COMPLIED BY SUBAJAYANTHI B.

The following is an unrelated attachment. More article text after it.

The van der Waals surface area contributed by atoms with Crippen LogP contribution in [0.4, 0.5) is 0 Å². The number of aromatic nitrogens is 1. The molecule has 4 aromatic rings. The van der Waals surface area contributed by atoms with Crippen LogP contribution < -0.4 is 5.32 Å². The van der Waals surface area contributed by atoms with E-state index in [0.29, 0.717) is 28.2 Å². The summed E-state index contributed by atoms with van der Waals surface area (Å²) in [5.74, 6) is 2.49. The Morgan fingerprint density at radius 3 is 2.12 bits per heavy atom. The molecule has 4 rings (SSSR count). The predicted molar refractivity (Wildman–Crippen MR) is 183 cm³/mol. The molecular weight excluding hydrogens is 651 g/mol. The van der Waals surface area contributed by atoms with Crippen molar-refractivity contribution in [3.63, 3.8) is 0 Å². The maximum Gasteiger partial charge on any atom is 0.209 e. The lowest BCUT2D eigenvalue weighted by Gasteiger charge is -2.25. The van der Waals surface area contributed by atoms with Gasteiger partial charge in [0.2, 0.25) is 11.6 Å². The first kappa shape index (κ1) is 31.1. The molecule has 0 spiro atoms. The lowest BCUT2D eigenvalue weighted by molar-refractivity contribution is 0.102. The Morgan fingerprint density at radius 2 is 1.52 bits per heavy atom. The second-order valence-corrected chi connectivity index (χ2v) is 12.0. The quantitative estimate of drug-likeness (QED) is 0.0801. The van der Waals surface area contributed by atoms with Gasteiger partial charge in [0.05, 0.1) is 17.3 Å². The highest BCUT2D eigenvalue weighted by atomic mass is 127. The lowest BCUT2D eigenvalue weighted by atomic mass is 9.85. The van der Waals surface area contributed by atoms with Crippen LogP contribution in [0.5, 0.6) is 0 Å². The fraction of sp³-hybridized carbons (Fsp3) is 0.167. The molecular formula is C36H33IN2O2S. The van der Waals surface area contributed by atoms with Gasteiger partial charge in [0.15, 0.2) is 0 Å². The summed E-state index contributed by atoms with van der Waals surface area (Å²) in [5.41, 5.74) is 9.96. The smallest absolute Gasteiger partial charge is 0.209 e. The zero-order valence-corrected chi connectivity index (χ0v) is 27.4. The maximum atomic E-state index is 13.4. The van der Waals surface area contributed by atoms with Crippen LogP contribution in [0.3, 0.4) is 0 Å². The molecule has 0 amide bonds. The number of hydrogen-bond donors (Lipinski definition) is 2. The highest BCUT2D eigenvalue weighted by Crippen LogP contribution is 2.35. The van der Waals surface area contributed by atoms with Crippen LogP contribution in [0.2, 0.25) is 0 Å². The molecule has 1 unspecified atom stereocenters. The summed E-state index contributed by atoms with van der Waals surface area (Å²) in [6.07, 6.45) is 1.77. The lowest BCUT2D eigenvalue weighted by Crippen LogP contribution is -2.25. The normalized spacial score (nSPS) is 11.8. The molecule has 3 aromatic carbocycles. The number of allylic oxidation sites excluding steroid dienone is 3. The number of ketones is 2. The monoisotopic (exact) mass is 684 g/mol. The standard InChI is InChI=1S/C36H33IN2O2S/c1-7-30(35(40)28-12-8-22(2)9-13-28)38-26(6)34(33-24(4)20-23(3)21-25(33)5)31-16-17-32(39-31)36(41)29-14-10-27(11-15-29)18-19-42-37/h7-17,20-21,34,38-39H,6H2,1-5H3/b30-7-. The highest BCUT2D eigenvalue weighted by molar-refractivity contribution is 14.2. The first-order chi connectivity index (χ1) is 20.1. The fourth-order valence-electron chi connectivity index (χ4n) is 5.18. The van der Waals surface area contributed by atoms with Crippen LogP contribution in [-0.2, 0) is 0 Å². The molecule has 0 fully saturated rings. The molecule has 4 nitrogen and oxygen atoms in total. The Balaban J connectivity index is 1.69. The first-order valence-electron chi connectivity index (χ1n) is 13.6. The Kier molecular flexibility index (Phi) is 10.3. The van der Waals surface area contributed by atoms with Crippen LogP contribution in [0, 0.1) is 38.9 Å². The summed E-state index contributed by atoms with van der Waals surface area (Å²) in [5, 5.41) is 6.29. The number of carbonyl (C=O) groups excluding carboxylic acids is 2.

This is the model of a "silent aircraft" unveiled by researchers of Cambridge University in Britain and the Massachusetts Institute of Technology (MIT) in the U.S., recently. The design is intended for the generation after next of aircraft for entry into service in 2030. Named SAX-40, the aircraft has a tailless wedge-shaped body with two bat-wings. Officially, this is known as a "blended wing". It is also 35 per cent more fuel-efficient than any airliner currently flying. There are good economic reasons why design has remained so conservative. By making the fuselage a tube, aircraft-makers can easily build a family of larger or smaller variants, utilising many of the same parts. And by sticking engines under the wings, it's easier to maintain them, or upgrade them halfway through an aircraft's 30-year lifespan.